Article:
WHAT A pity Raymond Metcalfe (Letters, June 29) had to accuse rescue centres of “meddling with nature” relating to birds being cared for in large numbers.

Far from “meddling with nature”, rescue centres are mostly redressing the balance of nature by giving our injured wildlife a precious second chance in a world where man, in general, is the meddler- in-chief.

Herring gulls, which I am caring for, are now endangered worldwide and on the red list of species at serious risk.

I personally am very proud that I’m able to return to the wild more than 700 birds a year.

He asks, “Where have all our garden birds gone?”

Look no further than the domestic cat, which is making serious inroads into our song-bird populations.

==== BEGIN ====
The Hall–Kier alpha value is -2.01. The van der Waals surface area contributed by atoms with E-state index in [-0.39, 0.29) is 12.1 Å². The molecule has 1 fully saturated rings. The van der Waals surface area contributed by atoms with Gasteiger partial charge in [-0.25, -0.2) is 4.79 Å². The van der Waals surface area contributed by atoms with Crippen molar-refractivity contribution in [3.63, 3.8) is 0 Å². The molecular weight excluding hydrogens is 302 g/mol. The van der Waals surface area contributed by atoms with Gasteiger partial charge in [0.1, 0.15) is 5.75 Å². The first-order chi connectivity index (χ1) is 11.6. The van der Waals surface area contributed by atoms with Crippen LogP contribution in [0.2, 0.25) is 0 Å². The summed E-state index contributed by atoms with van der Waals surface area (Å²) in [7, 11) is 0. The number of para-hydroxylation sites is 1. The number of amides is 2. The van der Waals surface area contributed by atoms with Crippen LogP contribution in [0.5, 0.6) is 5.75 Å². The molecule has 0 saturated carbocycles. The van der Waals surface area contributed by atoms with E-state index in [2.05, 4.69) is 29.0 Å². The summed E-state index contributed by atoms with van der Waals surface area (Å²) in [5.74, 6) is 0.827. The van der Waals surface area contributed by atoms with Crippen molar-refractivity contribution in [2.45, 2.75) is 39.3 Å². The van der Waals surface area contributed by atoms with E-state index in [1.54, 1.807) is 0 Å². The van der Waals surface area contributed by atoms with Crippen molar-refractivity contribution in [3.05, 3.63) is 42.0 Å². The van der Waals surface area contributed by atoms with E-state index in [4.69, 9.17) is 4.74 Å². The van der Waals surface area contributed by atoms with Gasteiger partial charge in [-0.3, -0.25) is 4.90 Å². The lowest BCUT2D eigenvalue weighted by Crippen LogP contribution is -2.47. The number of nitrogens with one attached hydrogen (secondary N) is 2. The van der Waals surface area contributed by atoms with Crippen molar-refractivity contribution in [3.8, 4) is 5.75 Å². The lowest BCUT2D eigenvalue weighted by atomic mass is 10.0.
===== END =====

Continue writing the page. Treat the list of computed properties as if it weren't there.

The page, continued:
This is a fact: Our ten million cats kill more than 160 million items of prey each year, the large majority being garden birds.

Slow worms, lizards and frogs are also killed in large numbers and, even if you are a cat lover (I am too), you can’t overlook the fact that the cat population is at much too high a level in this country.

If it could be significantly reduced, possibly by compulsory neutering, then the numbers of garden birds would soon increase I’m sure.

I will continue to care for all the wildlife that is brought to me, in the hope I can help to put back into the wild the creatures that man is continuing to try to exterminate.

Roger Musselle, Downs Valley Road, Woodingdean